Kids

When I See Them Dancing: A Daddy and His Daughter

When I See Them Dancing: A Daddy and His Daughter www.herviewfromhome.com
Written by Heidi Hamm
 
When I was pregnant with my first, I admit, secretly I was hoping for a boy. I mistakenly believed that this is what my husband wanted, what every man wants. An heir to his throne, someone to pass down the family name, a little buddy to play football and hockey with. I imagined watching their matching blond heads, bobbing across the soccer field. I pictured them wrestling, camping and dirt biking together.
 
What I didn’t realize was just how amazing a father-daughter bond could be.
 
My parents divorced when I was a baby. My dad was not a regular feature in my life. He was a unicorn parent – a mythical creature that rarely made an appearance. My mom raised my older sisters and me by herself for years. And she was awesome. She was enough parent for all of us. She taught me what strength looks like. What motherhood looks like. What parenting well looks like. I did not feel shafted or left behind or abandoned. I felt loved.
 
The day our daughter was born I was overwhelmed with the enormity of becoming a mother. I worried about whether or not I could get the hang of breastfeeding, if I would be a good parent, if God really knew what He was doing entrusting this precious life to me. Her daddy? He was just overwhelmed with joy. With wonder. With love. On that day and every day since.
 
One day, when my daughter was about two years old, I watched my husband dance with her. Twirling her, holding her, laughing with her. Singing to her. 
 
“You are my sunshine, my only sunshine. You make me happy, when skies are grey…”
 
It was a common occurrence. One I had witnessed many times. But for the first time, my joy was replaced by sorrow. Not for me. For my dad. For all that he missed out on. For the life he could have had. The love he could have shared. The person he could have been.
 
My husband and daughter are every cliché. She is daddy’s girl, he is wrapped around her little finger, she is his princess, he is her superhero. But they are so much more.
 
They are two peas in a pod. They are the same amount of silliness and craziness. They giggle together, play together and have farting parties together.
 
He is her spiritual mentor, her confidante, her go-to guy, her person. At bedtime they spend hours hanging out and whispering. Solving the mysteries of friendship, life, the Universe, God. In the middle of the night when she wakes up scared, it’s Daddy that she calls to slay the monsters in the shadows and comfort her.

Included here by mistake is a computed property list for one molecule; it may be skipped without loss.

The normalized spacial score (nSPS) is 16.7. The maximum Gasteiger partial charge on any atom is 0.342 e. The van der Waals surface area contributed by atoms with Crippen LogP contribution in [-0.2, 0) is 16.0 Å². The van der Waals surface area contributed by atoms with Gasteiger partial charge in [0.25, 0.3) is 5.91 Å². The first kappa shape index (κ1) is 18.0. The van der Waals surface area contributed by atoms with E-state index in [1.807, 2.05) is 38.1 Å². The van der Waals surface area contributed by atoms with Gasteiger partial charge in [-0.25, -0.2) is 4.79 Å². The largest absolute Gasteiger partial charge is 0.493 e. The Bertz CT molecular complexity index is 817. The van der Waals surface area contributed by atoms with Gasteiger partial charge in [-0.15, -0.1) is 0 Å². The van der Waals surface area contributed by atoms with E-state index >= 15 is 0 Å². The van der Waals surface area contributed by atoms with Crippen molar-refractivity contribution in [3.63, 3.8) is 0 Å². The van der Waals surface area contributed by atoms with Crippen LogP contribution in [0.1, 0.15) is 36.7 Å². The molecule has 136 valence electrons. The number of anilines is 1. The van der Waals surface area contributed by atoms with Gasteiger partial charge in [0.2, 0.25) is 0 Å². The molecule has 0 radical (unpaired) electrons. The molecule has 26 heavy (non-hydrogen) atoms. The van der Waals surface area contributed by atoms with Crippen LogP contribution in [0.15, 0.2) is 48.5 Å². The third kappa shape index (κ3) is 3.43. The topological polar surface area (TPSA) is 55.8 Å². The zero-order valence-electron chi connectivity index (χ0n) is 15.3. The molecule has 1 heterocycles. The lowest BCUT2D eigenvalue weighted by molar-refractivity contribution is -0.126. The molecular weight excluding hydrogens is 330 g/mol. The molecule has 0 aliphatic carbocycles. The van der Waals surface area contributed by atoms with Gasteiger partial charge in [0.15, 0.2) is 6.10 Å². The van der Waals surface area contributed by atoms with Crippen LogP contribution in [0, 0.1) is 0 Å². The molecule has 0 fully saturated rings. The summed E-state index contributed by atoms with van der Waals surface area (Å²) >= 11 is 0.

Daily, he shows her what it is to be loved and what loving looks like. In his huge bear hugs, the way he stops and looks in her eyes when he asks, “How was your day?”, the way he listens to her nonstop litany of stories. He shows her what it means to be valued. Respected. Seen. Heard. 
 
Daily, she shows him she is learning the lessons that love teaches. She knows how to treat others with kindness but also how she deserves to be treated. She has the courage to speak up when others put their heads down. She knows, in the depths of her soul, that she is beautiful. She knows that no matter what mistakes she makes, or wrong turns she takes, that she is loved. 
 
In all of it, she has learned that she can do and be anything. She is not limited by her gender. He has taken her fishing and to hockey games. He has taught her how to ride a bike, flip a pancake, throw a football, skip a rock. Everything he has done with our sons, he first did with our daughter.
 
And she knows, without a doubt, that if her earthly father loves and cherishes her this much, she can trust that her heavenly Father does too.
 
I watch them now. Still dancing. Still twirling. I hear him as he still sings to her,
 
“You are my sunshine, my only sunshine. You make me happy, when skies are grey…”
 
She is older, taller, wiser. She is kind, loving and so beautiful inside and out. She is her father’s daughter.

About the author

Heidi Hamm

Heidi Hamm is a writer, wife and mom of 6-year-old twin boys who are nothing alike, and their 8-year-old sister, who won’t admit that she really does like 80s music. She loves bookstores, Starbucks and peanut butter. You can find her on Facebook https://www.facebook.com/heidihammwriter/

  • Intelligencia

    Thanks for this Heidi. You could have been writing this about my daughter and I. Very touching. – Corrie